Maybe its "graphical enhancements" that kill the genre? Just as 3D did to RTS games (in my humble opinion). Perhaps the pressure on developers to have up-to-date visuals that ultimately do poor in functionality, caused X4's demise. I'm generalizing of course..
There's something to that. Civ 4 seems like it has some interesting changes to the series, but the massive 3D approach just bogs my machine down so much, it's basically unplayable (Mac Quicksilver 2002).
There's a difference between killing a genera, and killing slow computers.
True, but by it's nature, TBS generally doesn't *need* the 3D game optimized PCs that programmers are aiming at. If I could/would install a powerful 3D video board, Civ4 would run just fine on my machine. Not everybody buys the latest-and-greatest game machine every 2 years.
Excessive focus on graphics is a problem, but you can't blame that all on the companies... most players buy games based to a large degree on graphics. When almost everybody is focusing on the pretty-shiny stuff, innovations and refinements in gameplay get left behind.
Absolutely. And TBS depends on good gameplay, not eye candy. I'd happily buy a game that looked about like Civ2, if it had good, innovative game play, and came out for Mac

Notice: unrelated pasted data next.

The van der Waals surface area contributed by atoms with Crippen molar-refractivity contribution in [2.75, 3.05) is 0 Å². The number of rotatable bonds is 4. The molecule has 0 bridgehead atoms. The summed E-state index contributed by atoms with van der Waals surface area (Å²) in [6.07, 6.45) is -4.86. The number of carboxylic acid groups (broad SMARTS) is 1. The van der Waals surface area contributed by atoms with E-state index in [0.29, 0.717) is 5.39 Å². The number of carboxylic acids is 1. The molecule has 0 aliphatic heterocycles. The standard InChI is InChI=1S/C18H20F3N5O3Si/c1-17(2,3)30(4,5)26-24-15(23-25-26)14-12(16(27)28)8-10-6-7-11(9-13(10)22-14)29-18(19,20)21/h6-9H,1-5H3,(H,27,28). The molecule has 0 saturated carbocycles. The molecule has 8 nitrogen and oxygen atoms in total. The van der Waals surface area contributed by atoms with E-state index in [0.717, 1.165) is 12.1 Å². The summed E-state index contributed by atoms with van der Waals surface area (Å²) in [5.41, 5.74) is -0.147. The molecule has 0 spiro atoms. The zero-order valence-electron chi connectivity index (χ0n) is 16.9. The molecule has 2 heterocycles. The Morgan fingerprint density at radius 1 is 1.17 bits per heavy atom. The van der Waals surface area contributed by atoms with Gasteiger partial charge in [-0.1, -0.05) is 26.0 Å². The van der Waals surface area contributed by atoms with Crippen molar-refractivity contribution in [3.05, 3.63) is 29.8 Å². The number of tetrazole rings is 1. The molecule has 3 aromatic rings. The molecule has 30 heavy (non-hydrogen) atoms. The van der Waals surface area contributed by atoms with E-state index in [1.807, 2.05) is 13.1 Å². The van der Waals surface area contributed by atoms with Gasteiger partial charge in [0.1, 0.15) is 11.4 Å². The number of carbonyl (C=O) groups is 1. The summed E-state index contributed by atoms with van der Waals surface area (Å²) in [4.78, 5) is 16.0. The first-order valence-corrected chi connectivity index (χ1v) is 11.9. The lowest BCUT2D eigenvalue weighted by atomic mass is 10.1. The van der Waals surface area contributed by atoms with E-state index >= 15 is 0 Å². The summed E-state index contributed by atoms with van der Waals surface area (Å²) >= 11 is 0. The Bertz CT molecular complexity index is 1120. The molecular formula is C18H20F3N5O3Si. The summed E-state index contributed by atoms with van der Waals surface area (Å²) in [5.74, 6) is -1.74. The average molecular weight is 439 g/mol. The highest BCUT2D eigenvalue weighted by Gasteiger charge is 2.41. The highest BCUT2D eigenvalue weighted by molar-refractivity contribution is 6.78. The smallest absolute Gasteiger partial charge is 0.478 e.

So far as i can tell the improved graphics in civ 4 did not have a detrimental effect on the game. IMHO it's just as easy to understand and manipulate, and the gameplay IMHO is an improvement over previous versions. However they certainly could have provided the same gameplay quicker and/or cheaper if they went for a lesser graphics level. But it's questionable weather the game would cost the player any less. Less pretty graphics equals less sales, and therefore to recoup the cost of development, a higher price per player. (A gross simplification, but basically true)
So give the player the option. Many games allow setting how good the rendering is, so take it a little further. Once you've got the gameplay engine working, whether it displays in state-of-the-art amazing 3D graphics or much-easier-on-the-machine graphics shouldn't be an issue. Having *both* interfaces doesn't cost that much more, and opens up *both* markets.